Posts

Autumn is here.

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Just back from our 11th trip to Pirapora close to Tropea in Calabria southern ItalyRobert and I had a great week in Puglia before driving across from the east coast to pick up my stitching friends on the west coast to arrive at Pirapora. Crossing from Puglia, interesting villages, churches and trulli houses but very flat we appreciated just how dramatic and beautiful the Calabria countryside is.After a very wet summer it was amazingly green – fortunately the weather changed as we arrived and we enjoyed warm sun and blue skies for our whole visit.
On or trips to Tuscany , usually in April/May, we always have a design that everyone works, on this trip people are able to choose what they wish to stitch. Both work well, this year in Tuscany we all stitched the venue’s logo, a pair of pheasants under an olive tree;in Calabria there was a wide range from a large wall hanging worked in silks on 18 mesh canvas to a hussif and all things in between.Personally I worked on a group of Butterfly wit…

Scrap book Jottings

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August, they say is the ‘silly month’ when editors and journalists scrape around for news, ‘Man bit Dog’ can become front page news!Schools are out, Mothers seek to entertain their children, (we used to set off on our bikes with a packed lunch, sadly not possible in many areas now)’ Grandparents plan day outings or even spend time with the family on a ‘bucket and spade’ holiday; Robert has taken two of my grandchildren to Whipsnade Zoo to day and they, fortunately, couldn’t hope for better weather. So, with, I imagine most people being bored with Brexit and Trump I should like to share some of my thoughts with you and share the Autumn class programme. Firstly, and after all I am a devoted andenthusiastic stitcher – what have I been doing? This new technique of Shadow stitching – allowing the detail of a hand-painted canvas to show through a ‘veil’ of lacy stitches – has completely intrigued me.I have just completed 2 designs, an Elderflower and a Lilac each with two different borders; ha…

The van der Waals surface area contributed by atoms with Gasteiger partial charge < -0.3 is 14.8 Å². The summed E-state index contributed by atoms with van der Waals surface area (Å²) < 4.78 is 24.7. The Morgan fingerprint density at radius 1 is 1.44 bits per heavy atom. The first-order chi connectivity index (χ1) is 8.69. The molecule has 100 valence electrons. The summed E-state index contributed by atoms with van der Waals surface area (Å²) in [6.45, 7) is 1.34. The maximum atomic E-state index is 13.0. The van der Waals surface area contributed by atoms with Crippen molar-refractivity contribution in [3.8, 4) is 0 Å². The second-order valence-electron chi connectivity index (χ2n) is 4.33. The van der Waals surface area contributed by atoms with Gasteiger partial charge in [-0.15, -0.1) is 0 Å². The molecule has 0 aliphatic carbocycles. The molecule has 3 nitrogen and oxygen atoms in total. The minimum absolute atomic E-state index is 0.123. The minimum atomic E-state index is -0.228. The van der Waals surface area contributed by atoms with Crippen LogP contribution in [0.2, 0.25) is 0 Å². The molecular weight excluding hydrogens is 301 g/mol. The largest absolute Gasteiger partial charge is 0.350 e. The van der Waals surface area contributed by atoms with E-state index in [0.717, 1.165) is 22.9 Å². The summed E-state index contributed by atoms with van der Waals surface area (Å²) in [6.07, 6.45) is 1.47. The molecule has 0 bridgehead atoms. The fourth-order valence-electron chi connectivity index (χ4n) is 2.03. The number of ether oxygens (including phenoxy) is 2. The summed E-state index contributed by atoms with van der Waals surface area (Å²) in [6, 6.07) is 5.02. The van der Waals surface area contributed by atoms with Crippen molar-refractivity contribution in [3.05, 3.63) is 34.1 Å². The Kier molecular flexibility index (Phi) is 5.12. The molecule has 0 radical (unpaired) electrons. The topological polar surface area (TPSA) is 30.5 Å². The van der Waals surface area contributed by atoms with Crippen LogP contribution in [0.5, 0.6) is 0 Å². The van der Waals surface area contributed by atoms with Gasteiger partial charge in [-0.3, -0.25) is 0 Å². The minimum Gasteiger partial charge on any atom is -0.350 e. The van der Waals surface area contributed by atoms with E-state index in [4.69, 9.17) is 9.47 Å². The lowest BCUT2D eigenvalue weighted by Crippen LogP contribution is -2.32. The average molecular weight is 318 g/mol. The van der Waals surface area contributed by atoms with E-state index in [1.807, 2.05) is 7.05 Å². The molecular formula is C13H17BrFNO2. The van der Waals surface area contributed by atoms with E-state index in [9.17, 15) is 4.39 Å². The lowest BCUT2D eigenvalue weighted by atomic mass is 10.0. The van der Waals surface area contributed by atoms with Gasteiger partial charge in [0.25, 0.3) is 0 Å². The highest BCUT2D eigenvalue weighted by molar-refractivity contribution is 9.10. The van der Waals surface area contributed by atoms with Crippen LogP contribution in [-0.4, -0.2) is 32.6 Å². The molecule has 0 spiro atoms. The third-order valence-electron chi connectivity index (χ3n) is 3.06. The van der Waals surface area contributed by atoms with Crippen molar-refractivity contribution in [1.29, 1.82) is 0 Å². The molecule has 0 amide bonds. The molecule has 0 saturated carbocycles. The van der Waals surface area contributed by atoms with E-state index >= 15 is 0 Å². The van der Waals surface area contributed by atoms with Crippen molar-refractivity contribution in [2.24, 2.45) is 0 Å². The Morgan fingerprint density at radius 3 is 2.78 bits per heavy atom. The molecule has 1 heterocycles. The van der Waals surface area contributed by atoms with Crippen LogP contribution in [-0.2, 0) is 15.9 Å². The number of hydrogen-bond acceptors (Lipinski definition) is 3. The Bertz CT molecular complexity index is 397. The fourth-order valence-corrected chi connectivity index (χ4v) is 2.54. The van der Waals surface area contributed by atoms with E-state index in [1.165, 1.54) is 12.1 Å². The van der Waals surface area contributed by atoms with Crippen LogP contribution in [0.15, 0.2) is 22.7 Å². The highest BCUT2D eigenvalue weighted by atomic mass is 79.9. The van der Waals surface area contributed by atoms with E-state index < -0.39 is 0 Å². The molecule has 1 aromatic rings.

Another wonderful trip to Tuscany

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Recently back from our third visit to Borghetto Calcinaia following much the same programme as in our previous visits and with three new people to join those who had been before.
Special interest holidays work well, needlepoint and stitching are no exception, all the participants have a passion in common and I find needle pointers love flowers, gardens and visiting interesting art museums and quaint villages.They also enjoy their food and sampling recipes and fresh ingredients’ from the area.A win win situation.

Possibly the most important feature of the trip is the stitching project on offer; ideally everyone working on the same design – even if some details are adapted – works so much better with cross fertilisation of ideas and swapping of threads.On our previous two visits we have worked on panels by the Del Robbia family – a famous family of potters from the area who produced their panels in the 16 century.This year we chose the attractive logo from the Borghetto and worked it in a…

Flowers in Needlework / Burn Incident

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I know no-one who doesn’t love flowers, the colours the smell so little wonder, flowers have been a favourite subject with artists and embroiderers throughout the ages.
In Elizabethan times, the English, well known for their love of gardening, have used flowers often in a naturalistic style than most other countries – vegetables and fruitwere almost as popular.The larger pieces were often planned and sometimes worked by professional men but these too frequently hade flowers and foliage as part of the design. My favourite reference books The Needleworker’s Dictionary’- Pamela Clabburn ‘The Embroiderer’s Flowers – Thomasina Beck.